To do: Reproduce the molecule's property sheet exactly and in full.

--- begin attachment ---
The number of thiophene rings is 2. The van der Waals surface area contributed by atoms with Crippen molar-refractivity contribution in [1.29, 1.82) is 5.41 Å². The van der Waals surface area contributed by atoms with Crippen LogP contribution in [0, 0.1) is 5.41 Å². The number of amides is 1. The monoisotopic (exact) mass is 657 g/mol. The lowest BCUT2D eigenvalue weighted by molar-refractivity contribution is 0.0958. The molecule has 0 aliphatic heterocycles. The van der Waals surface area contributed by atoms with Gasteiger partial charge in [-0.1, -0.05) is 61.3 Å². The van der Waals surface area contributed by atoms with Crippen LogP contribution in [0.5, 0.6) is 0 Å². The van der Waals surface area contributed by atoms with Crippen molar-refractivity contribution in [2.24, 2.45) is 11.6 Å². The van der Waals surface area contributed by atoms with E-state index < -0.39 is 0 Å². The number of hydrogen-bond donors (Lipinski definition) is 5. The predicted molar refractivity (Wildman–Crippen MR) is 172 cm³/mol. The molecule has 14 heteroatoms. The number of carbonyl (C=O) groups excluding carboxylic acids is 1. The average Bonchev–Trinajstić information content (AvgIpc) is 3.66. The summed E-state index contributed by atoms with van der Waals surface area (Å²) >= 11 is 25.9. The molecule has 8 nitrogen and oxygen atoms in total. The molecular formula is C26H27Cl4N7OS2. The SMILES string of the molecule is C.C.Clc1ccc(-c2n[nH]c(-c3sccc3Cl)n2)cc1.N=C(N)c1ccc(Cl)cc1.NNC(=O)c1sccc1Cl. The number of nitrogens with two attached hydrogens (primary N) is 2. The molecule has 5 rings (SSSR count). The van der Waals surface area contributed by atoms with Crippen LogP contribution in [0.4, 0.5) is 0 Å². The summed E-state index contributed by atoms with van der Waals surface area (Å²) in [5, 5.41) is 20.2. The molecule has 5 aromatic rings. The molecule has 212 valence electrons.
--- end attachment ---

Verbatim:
The number of thiophene rings is 2. The van der Waals surface area contributed by atoms with Crippen molar-refractivity contribution in [1.29, 1.82) is 5.41 Å². The van der Waals surface area contributed by atoms with Crippen LogP contribution in [0, 0.1) is 5.41 Å². The number of amides is 1. The monoisotopic (exact) mass is 657 g/mol. The lowest BCUT2D eigenvalue weighted by molar-refractivity contribution is 0.0958. The molecule has 0 aliphatic heterocycles. The van der Waals surface area contributed by atoms with Gasteiger partial charge in [-0.1, -0.05) is 61.3 Å². The van der Waals surface area contributed by atoms with Crippen LogP contribution in [0.5, 0.6) is 0 Å². The van der Waals surface area contributed by atoms with Crippen molar-refractivity contribution in [2.24, 2.45) is 11.6 Å². The van der Waals surface area contributed by atoms with E-state index < -0.39 is 0 Å². The number of hydrogen-bond donors (Lipinski definition) is 5. The predicted molar refractivity (Wildman–Crippen MR) is 172 cm³/mol. The molecule has 14 heteroatoms. The number of carbonyl (C=O) groups excluding carboxylic acids is 1. The average Bonchev–Trinajstić information content (AvgIpc) is 3.66. The summed E-state index contributed by atoms with van der Waals surface area (Å²) >= 11 is 25.9. The molecule has 8 nitrogen and oxygen atoms in total. The molecular formula is C26H27Cl4N7OS2. The SMILES string of the molecule is C.C.Clc1ccc(-c2n[nH]c(-c3sccc3Cl)n2)cc1.N=C(N)c1ccc(Cl)cc1.NNC(=O)c1sccc1Cl. The number of nitrogens with two attached hydrogens (primary N) is 2. The molecule has 5 rings (SSSR count). The van der Waals surface area contributed by atoms with Crippen LogP contribution in [0.4, 0.5) is 0 Å². The summed E-state index contributed by atoms with van der Waals surface area (Å²) in [5, 5.41) is 20.2. The molecule has 5 aromatic rings. The molecule has 212 valence electrons.